“To love one’s children is to be in complete communication with them: it is to see that they have the right kind of education that will help them to be sensitive, intelligent and integrated”
– by J Krishnamurti
The plethora of Alternative Education schools in India spread over different states has been debated by educators, lawmakers, and parents since the passing of The Right of Children to Free and Compulsory Education Act also known as RTE which makes formal education a fundamental right of every child between the ages of 6 to 14 and specifies minimum norms for schools.
Modern education system in India is based on the Western model, brought to India in the erstwhile colonial British rule. Majority of the people and the government recognizes the same as an appropriate one. But there are many people who take on the alternative education in India, some unorthodox and unconventional methods of teaching and learning. Prior to the coming of the British, the country had a rudimentary education system. There were many institutions for different communities, e.g., Muslims used to study in madrassas and Hindus used to study in Gurukuls. With the coming of British, the systems were rendered obsolete and were replaced by Western models. Even Mahatma Gandhi shared a vision of uplifting the weaker sections by addressing the problem at the grassroot level. These people realized the importance of alternative education in India for sections that cannot afford formal training. Yet another example of alternative education in India is the concept of open schools. Open schools are established to encourage the section of society that for some reason cannot attend regular schools. The mobilization on this front has been supported by government to increase enrollment by bringing those children and people under the banner, which are least interested in joining regular schools. Community schools in rural areas and locations where there is no feasibility of providing a regular school is also a good option of alternative education in India. Many NGO and civil societies have been working in coordination with other agencies, both government and private, to help establish community schools. A very personalized education environment can be provided with one more alternative education system called homeschooling. This system is much popular in American states whereas its legality is still under question as far as India is concerned. The children are educated at home and do not attend the schools. However, there are consultants and tutors that are consulted from time to time about the development of the child. In latter stages, the children appear for the exams and may join school or college as regular students.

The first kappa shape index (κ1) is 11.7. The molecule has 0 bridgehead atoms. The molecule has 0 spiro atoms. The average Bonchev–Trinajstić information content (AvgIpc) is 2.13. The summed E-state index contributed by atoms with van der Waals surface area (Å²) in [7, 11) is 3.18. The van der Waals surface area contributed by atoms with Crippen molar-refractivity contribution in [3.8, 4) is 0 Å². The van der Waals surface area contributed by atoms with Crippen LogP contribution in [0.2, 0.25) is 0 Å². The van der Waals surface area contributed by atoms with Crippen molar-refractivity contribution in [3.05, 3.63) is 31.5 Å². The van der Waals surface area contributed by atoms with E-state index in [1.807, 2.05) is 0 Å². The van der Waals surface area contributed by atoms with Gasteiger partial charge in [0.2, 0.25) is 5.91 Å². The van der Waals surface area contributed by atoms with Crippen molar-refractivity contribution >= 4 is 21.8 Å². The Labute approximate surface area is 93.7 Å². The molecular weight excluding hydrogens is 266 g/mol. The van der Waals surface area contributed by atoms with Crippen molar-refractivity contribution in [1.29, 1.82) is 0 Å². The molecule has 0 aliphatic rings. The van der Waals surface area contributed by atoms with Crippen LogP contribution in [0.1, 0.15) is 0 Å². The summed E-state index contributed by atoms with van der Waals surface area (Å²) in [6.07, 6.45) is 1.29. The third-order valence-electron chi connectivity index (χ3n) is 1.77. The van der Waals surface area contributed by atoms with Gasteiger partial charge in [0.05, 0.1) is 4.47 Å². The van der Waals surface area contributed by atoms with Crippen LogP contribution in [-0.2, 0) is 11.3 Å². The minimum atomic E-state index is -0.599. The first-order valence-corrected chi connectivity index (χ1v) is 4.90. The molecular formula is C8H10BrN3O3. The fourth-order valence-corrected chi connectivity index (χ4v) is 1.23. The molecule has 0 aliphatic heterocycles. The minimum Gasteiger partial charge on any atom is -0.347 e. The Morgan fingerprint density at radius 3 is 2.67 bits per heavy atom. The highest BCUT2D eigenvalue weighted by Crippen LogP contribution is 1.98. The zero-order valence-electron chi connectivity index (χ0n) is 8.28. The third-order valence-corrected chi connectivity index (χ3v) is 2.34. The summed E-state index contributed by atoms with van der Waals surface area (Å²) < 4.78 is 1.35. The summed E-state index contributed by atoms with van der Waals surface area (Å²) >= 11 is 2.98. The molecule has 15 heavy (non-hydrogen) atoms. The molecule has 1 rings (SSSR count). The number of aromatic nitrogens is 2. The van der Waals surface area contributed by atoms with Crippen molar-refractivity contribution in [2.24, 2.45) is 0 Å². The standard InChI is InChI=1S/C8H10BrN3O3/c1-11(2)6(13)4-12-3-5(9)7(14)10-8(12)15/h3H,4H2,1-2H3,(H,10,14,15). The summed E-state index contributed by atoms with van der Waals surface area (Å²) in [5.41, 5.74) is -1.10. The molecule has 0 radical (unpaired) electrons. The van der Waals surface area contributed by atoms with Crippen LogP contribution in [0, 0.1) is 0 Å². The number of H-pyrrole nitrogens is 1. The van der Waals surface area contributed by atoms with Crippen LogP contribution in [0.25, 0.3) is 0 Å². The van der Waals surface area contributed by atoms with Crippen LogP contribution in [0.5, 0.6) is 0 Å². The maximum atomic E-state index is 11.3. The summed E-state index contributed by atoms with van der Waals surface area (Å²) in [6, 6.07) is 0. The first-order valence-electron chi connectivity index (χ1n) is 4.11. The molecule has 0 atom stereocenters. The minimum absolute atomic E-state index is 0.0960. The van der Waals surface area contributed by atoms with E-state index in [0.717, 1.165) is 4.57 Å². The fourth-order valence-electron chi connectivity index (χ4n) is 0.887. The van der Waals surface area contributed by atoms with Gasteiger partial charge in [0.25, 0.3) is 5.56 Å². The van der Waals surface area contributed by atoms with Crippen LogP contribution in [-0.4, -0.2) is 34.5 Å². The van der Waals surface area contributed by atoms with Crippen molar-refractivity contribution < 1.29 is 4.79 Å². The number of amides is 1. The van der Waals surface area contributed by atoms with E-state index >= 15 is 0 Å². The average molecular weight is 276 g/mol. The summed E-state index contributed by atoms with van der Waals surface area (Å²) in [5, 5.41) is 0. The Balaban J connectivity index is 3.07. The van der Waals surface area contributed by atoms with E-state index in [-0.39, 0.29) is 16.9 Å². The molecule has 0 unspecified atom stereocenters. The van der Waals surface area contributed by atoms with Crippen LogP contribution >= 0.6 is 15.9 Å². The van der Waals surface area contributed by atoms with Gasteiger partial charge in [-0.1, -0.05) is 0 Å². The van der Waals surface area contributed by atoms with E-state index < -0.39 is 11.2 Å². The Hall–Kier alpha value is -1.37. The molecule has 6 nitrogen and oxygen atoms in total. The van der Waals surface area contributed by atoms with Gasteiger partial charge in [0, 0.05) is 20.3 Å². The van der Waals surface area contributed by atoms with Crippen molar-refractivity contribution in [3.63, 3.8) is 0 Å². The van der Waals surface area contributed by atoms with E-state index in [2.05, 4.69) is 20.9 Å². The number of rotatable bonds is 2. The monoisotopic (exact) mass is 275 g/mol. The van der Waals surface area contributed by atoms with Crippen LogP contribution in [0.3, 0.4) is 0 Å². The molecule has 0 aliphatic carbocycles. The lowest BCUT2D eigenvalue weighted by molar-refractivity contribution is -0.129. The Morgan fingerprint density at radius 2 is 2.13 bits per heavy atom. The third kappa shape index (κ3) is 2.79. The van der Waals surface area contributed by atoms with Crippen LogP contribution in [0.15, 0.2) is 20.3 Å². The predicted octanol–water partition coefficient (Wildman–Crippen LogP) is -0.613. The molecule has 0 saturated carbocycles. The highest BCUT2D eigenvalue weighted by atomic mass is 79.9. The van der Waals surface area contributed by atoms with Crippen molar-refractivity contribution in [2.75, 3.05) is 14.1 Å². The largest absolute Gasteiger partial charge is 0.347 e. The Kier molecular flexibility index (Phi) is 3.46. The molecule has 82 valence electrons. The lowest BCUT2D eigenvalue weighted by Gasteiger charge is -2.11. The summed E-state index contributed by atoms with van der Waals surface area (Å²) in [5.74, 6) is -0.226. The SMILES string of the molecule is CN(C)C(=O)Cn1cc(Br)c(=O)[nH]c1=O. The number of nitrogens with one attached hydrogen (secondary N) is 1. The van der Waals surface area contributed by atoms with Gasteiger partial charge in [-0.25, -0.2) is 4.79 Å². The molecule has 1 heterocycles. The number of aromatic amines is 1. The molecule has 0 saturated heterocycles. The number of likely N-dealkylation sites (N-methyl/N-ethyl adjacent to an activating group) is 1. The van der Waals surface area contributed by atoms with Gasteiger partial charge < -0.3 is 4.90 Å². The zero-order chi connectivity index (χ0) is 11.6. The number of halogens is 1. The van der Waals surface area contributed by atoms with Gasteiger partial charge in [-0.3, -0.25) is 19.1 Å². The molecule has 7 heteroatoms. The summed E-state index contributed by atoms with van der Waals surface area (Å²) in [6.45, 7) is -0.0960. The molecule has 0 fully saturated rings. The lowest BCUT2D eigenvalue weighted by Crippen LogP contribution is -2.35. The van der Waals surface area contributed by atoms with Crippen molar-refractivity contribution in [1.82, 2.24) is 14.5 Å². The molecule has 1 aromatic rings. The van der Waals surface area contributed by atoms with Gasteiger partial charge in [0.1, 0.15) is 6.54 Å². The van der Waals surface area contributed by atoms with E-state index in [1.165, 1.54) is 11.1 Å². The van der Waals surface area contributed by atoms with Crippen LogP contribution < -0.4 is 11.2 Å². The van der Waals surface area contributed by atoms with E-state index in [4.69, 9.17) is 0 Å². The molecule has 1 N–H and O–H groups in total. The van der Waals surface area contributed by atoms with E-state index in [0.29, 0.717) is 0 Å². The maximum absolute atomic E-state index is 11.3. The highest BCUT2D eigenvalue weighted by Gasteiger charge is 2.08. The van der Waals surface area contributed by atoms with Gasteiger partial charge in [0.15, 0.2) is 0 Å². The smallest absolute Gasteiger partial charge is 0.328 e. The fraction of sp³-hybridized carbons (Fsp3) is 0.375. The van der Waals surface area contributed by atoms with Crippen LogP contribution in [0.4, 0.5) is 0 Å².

Alternative education in India, whatever the means and modes are, does not have much influence and it is the regular schools that majorly contribute in educating the children. Obviously to educate a child at home is an enormous step and undoubtedly represents a huge commitment. If it is contemplated at all, several fear may arise.